It’s astonishing that “we” elected this empty suit twice!

He’s just another reason that I demand NO MORE UNDECLARED WARS!

What a disgusting bucket of hog vomit…

    GrumpyOne: Just about everything that the anointed one has touched has turned to crap. I’ve heard of the reverse Midas touch before that this guy has exceed such by incalculable numbers.

    Bush falsely started a war claiming Iraq had WMD, followed by one of the worst military debacles in modern history. He used torture. He failed to capture the mastermind behind 9-11. Finally, he oversaw the worst financial meltdown since the Great Depression. Obama is the worst U.S. president since the last one.

      ESM in reply to Zachriel. | July 25, 2013 at 5:58 pm

      “Bush falsely started a war claiming Iraq had WMD…”

      Almost everybody believed Iraq was developing WMDs, including, possibly, Saddam Hussein himself. In any case, what really matters is that Iraq retained the capability to develop WMDs, and with the inevitable collapse of the sanctions regime, it is quite likely Saddam would have restarted his WMD programs. Without the Iraq war, it’s possible we could be looking at a general nuclear arms race in the Middle East, with both Iran and Iraq having them and Egypt, Saudi Arabia, Libya, and Syria developing them.

      “…followed by one of the worst military debacles in modern history…”

      You’re obviously not a student of military history. Any and all screw-ups in Iraq (minor as they were, relatively) were on the front pages of every newspaper. Not that long ago, these screw-ups would have been covered up. Search for Exercise Tiger on Wikipedia. Bet you never heard of that one.

      “He used torture.”

      Torture is used everywhere, even by your local police. At least Bush was willing to take some responsibility for it instead of blaming it on rogue subordinates.

      “He failed to capture the mastermind behind 9-11.”

      Bush did a good job taking apart Al Qaeda. That bin Laden wasn’t killed on his watch doesn’t mean anything. Most of the hard ground work was done during Bush’s administration (including the use of torture, by the way).

      “Finally, he oversaw the worst financial meltdown since the Great Depression.”

      Wasn’t his fault or any one person’s. But Bush did do a pretty good job of stanching the bleeding. It was Obama who dropped the ball on the recovery by “never letting a crisis go to waste.”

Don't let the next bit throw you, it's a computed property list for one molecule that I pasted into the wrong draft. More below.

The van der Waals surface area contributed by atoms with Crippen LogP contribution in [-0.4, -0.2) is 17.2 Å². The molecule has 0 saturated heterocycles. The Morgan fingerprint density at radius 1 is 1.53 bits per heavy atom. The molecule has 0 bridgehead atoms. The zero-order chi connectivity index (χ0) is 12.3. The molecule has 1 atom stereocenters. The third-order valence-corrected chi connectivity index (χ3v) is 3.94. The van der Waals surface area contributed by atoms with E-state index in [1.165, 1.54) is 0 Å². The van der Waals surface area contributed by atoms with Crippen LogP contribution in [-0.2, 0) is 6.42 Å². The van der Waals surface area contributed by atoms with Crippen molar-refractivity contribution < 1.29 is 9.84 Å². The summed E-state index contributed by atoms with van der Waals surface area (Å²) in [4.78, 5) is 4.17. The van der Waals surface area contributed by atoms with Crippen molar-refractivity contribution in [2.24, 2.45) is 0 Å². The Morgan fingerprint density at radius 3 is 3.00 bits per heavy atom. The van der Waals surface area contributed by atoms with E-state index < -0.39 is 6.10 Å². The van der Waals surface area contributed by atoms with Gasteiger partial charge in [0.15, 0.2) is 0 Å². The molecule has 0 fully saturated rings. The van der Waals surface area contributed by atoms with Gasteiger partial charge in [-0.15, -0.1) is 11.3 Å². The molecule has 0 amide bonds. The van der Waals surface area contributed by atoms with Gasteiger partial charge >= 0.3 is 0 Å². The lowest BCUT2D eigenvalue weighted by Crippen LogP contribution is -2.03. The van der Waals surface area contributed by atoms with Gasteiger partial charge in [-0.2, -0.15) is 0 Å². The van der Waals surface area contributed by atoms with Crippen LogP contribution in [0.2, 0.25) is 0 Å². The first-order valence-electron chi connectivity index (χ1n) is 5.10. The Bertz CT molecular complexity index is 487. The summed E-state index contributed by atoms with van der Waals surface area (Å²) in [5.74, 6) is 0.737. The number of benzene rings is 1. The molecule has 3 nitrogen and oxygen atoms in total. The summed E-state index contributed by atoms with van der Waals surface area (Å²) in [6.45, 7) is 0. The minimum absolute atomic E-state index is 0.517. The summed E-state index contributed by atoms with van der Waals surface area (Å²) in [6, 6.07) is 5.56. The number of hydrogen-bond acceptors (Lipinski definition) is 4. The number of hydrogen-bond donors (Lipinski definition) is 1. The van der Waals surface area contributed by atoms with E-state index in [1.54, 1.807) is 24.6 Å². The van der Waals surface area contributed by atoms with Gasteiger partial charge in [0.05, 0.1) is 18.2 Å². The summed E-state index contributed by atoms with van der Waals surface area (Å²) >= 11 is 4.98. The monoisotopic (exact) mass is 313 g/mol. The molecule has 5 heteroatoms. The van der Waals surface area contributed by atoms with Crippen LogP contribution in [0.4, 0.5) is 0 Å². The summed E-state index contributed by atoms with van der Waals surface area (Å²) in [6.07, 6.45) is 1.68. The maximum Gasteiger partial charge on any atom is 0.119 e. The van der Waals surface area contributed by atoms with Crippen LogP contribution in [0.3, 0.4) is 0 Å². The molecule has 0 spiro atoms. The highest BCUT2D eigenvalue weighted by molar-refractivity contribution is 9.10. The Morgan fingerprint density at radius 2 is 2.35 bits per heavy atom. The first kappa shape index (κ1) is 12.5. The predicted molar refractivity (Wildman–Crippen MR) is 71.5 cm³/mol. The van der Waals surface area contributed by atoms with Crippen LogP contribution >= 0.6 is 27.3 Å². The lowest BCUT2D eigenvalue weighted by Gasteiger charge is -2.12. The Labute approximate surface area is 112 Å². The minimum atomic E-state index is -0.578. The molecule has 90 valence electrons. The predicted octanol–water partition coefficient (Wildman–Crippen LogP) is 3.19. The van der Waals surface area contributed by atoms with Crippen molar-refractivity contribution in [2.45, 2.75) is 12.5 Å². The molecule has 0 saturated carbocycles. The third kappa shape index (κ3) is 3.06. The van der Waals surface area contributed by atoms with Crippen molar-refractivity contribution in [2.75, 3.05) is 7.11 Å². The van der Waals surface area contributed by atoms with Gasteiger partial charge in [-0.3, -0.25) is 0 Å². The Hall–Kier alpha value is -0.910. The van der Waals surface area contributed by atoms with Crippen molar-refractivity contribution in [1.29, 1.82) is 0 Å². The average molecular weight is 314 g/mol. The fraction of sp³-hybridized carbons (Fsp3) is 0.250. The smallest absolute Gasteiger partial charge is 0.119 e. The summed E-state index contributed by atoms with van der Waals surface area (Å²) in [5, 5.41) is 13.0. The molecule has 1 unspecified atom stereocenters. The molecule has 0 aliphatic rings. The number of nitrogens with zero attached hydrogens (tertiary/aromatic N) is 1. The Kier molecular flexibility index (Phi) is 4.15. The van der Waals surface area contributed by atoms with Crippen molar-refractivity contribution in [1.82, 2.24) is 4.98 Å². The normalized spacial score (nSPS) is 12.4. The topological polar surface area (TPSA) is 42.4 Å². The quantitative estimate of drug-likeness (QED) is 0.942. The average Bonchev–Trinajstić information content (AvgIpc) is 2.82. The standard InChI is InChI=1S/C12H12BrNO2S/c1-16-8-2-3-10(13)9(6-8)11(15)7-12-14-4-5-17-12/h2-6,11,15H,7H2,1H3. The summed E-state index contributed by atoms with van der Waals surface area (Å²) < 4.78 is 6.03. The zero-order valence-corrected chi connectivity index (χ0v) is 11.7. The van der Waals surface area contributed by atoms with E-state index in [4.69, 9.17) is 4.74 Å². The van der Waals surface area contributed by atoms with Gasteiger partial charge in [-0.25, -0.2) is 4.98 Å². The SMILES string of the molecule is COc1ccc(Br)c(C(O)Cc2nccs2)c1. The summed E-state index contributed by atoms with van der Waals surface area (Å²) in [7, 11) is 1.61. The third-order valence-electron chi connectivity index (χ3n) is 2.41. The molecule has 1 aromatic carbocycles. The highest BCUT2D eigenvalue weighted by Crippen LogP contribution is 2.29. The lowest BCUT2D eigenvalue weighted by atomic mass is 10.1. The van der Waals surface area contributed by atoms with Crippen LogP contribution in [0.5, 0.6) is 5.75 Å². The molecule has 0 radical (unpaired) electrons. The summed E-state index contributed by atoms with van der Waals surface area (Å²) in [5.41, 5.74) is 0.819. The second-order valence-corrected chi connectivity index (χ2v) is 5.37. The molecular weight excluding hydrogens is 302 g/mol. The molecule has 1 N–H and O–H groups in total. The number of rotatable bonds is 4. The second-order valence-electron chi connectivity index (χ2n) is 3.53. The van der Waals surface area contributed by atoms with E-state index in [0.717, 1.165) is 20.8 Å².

ESM: Almost everybody believed Iraq was developing WMDs, including, possibly, Saddam Hussein himself.

        No. Saddam was quite aware of his capabilities. There is documentary evidence that Saddam knew he didn’t have WMD, that Iraq had lost track of munitions during the war with Iran, and that they were desperate to convince the inspectors that the weapons had been destroyed. Iraq was substantially in compliance with U.N. resolutions on weapons.

        ESM: Without the Iraq war, it’s possible we could be looking at a general nuclear arms race in the Middle East, with both Iran and Iraq having them and Egypt, Saudi Arabia, Libya, and Syria developing them.

        Iraq didn’t have a nuclear program.

        ESM: Search for Exercise Tiger on Wikipedia.

        Exercise Tiger was a blunder, but not a strategic blunder with wide implications.

        There are all sorts of avoidable blunders with strategic implications if you go back; Teutoburg Forest, Agincourt, Pickett’s Charge, Hitler’s invasion of Russia, etc.

        Tuchman’s March of Folly examines several cases where a nation will pursue a course of action against their own best self-interest.

        ESM: Torture is used everywhere, even by your local police.

        Rather hypocritical of the Americans to push to end torture, punish their enemies for torture, then use torture themselves. The arc of the moral universe is long, but it bends toward justice.

        ESM: Bush did a good job taking apart Al Qaeda.

        The Bush Administration became consumed by Iraq. However, they did have some success in disrupting al Qaeda.